Out on these rugged plains, love never comes easy. And four daring ladies will do whatever it takes to capture the hearts of four irresistibly sweet-talking Texans…
When a quiet foreman comes to the aid of a mystery lady, they'll find that this perfect starlit night is made for courtin'.
And here is Phyllis' review:
I first read this novella not long after it came out. I then forgot I had read it. I checked it out of the library again and as soon as I started the Thomas story, I remembered it clearly. The others in the anthology, not so much.
The heroine, Valerie, has been mistreated by her first husband, who died in the Civil War, then she married a man who went off and… died in the Civil War. Now she’s shunned as being a Black Widow and is much happier living on her own outside of town, scraping by with some milk and egg money, and just visiting her ailing father in town rather than living with him or trying to get along with everyone.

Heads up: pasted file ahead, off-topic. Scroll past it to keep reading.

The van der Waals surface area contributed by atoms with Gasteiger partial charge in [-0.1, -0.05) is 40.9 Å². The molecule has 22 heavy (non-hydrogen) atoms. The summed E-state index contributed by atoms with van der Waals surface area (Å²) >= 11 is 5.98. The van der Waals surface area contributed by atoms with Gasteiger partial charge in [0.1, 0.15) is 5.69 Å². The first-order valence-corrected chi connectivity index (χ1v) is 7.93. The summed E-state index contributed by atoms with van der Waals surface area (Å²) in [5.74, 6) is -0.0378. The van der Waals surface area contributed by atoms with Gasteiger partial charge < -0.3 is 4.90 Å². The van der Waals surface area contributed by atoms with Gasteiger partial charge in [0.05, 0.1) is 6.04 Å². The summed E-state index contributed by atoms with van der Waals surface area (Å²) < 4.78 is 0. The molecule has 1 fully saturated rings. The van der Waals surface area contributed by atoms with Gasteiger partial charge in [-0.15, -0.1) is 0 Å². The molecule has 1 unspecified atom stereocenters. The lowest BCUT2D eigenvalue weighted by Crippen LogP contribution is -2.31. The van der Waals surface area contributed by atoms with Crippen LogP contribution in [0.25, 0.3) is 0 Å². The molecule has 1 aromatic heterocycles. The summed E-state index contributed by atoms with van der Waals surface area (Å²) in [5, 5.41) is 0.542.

I loved that Brody’s as much of a loner as she is, partly from his bad upbringing, partly from betrayal by a sweetheart, and partly because he’s the only Yankee around and all the other cowhands play spiteful tricks on him.
The loner woman and the loner man come to a business-like agreement to marry, but Brody insists on making it a real marriage, if he can convince her. And then the curse seems to be coming true, as he keeps getting injured.
I wished Thomas had explored Valerie’s feelings about the war and her dead husbands (who fought on the Confederate side) more when she met Brody, the Yankee ex-soldier. Even if she didn’t love her husbands (and was warped by the first one), she should have some opinion on the war, since it’s supposed to have ended only two years before. I guess that’s the crux of what kept me from giving this novella an A: the heroine was sort of a non-entity, even when she started coming out of herself and falling in love.